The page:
Thursday, October 18, 2012

An offer we can't refuse

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"As government expands, liberty contracts." —Ronald Reagan

Light rail transit is rolling down the tracks to a neighborhood near you. As far as the Metropolitan Council and Gov. Mark Dayton are concerned, taxpayers and those who live in the trains' path have three options:
  • Lead
  • Follow
  • Get out of the way
Three lawsuits against the Central Corridor LRT line illustrate this.

When Minnesota Public Radio complained that light rail trains rumbling down Cedar Street in front of its downtown Saint Paul lobby doors could disrupt its broadcast and recording studios, the Metropolitan Council refused to re-route the tracks. When MPR asked for a spring-steel floating slab system that has proven to reduce noise and vibration from a similar transit route in Basel, Switzerland, Met Council Chairman Peter Bell said, "I think MPR does an excellent job in news and classical music. Engineering light-rail systems is not their area of expertise." MPR's subsequent lawsuit against the Met Council was dismissed. A less-expensive rubber-based floating slab system will be installed, which the experts at the Met Council assure MPR will work just fine.

When the University of Minnesota balked at the prospect of vibration and electromagnetic interference from light rail trains disrupting sensitive laboratories through the heart of its campus, they proposed an alternate route on the northern outskirts of campus. When the Met Council declined to reroute the tracks, the U sued. The University dropped its lawsuit in an agreement with the Met Council that includes mitigation measures that the Met Council assures the U will work just fine.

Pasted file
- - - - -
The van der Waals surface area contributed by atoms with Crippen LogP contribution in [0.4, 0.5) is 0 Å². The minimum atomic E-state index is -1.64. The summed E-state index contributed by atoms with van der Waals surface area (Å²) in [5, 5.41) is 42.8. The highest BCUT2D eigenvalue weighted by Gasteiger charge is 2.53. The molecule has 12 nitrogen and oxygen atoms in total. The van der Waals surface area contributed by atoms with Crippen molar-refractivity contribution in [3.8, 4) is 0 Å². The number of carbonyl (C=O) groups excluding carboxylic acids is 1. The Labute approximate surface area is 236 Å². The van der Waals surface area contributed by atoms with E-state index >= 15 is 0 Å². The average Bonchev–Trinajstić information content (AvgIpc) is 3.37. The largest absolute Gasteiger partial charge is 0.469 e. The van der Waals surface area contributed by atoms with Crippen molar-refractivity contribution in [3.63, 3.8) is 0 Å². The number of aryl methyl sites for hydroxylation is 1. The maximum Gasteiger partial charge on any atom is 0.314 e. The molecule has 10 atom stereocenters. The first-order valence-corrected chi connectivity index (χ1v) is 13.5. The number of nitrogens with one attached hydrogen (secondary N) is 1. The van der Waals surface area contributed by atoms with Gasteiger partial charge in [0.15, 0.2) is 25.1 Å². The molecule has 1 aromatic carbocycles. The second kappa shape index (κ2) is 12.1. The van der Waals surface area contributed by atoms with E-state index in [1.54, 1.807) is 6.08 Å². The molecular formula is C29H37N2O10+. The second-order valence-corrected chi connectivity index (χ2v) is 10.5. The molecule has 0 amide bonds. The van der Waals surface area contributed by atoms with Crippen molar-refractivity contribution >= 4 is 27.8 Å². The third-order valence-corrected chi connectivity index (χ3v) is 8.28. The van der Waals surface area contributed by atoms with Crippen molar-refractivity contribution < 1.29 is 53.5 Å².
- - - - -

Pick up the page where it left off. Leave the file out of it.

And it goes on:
When the Saint Paul NAACP complained that potential negative effects of the line on residents and businesses have not been adequately analyzed, St. Paul Mayor Chris Coleman's office commented, "I'm not sure it's inevitable bad things will happen." The NAACP's lawsuit against the Met Council, the Federal Transit Administration, and the federal Department of Transportation is still pending.

Governor Dayton is a big supporter of the proposed Southwest Light Rail Transit route. Just don't confuse him with the facts.

When Gov. Dayton's own Department of Employment and Economic Development rated the proposed Southwest Light Rail Transit last out of twelve metro area projects for grant money (see chart), Gov. Dayton ignored his own agency's scorecard and awarded the proposed Southwest Light Rail Transit a $2 million DEED grant.

The Southwest Transitway Draft Environmental Impact Statement lists "severe" noise impacts "in a number of residential locations...[due to] high anticipated speeds of [sic] or light rail vehicle-mounted audible warning signal (bell) use at some stations and crossings;" vibration; noise and vibration from freight trains re-routed to make way for the light rail; up to hundreds of property acquisitions depending on the final route; and safety and security impacts.

I wouldn't bet against the Southwest LRT getting built due to environmental, noise, vibration, or safety concerns from property owners and residents. Light rail transit in the Twin Cities metro area is an offer from the Met Council we can't — or won't be allowed to — refuse.

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